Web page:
So Daniel was brought in before the king. The king asked him, “Are you Daniel, one of the exiles brought from Judah by my predecessor, King Nebuchadnezzar? I have heard that you have the spirit of the gods within you and that you are filled with insight, understanding, and wisdom. My wise men and enchanters have tried to read the words on the wall and tell me their meaning, but they cannot do it. I am told that you can give interpretations and solve difficult problems. If you can read these words and tell me their meaning, you will be clothed in purple robes of royal honor, and you will have a gold chain placed around your neck. You will become the third highest ruler in the kingdom.”
Daniel answered the king, “Keep your gifts or give them to someone else, but I will tell you what the writing means. Your Majesty, the Most High God gave sovereignty, majesty, glory, and honor to your predecessor, Nebuchadnezzar. He made him so great that people of all races and nations and languages trembled before him in fear. He killed those he wanted to kill and spared those he wanted to spare. He honored those he wanted to honor and disgraced those he wanted to disgrace. But when his heart and mind were puffed up with arrogance, he was brought down from his royal throne and stripped of his glory.” (Daniel 5:13-20)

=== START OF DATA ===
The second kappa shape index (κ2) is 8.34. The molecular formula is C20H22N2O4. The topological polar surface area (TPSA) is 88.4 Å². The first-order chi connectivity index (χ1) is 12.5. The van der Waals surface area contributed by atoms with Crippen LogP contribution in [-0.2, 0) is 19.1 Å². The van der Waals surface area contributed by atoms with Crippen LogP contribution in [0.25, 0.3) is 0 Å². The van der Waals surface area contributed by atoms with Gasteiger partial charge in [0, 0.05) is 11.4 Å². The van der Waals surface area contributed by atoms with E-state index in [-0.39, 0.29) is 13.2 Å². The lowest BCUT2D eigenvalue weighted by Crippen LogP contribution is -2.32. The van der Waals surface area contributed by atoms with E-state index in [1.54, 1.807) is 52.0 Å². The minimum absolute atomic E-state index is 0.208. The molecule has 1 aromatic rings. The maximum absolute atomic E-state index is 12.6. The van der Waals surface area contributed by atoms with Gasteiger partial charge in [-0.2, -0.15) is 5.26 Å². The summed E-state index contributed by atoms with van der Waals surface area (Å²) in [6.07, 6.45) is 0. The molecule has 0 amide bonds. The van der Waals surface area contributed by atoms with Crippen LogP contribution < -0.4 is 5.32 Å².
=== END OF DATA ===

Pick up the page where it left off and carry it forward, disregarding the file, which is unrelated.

Archaeologists have discovered Belshazzar’s name on several documents. He ruled with his father, Nabonidus, staying home to administer the affairs of the kingdom while his father tried to reopen trade routes taken over by Cyrus and the Persians. Belshazzar was in charge of the city of Babylon when it was captured.
The king offered Daniel beautiful gifts and great power if he would explain the writing on the wall, but Daniel turned him down. Daniel was not motivated by material rewards. His entire life had been characterized by doing right. Daniel was not showing disrespect in refusing the gifts; he was growing older and knew the gifts would do him little good. Daniel wanted to show that he was giving an unbiased interpretation to the king.
Doing right should be our first priority, not gaining power or rewards. Do you love God enough to do what is right, even if it means giving up personal rewards?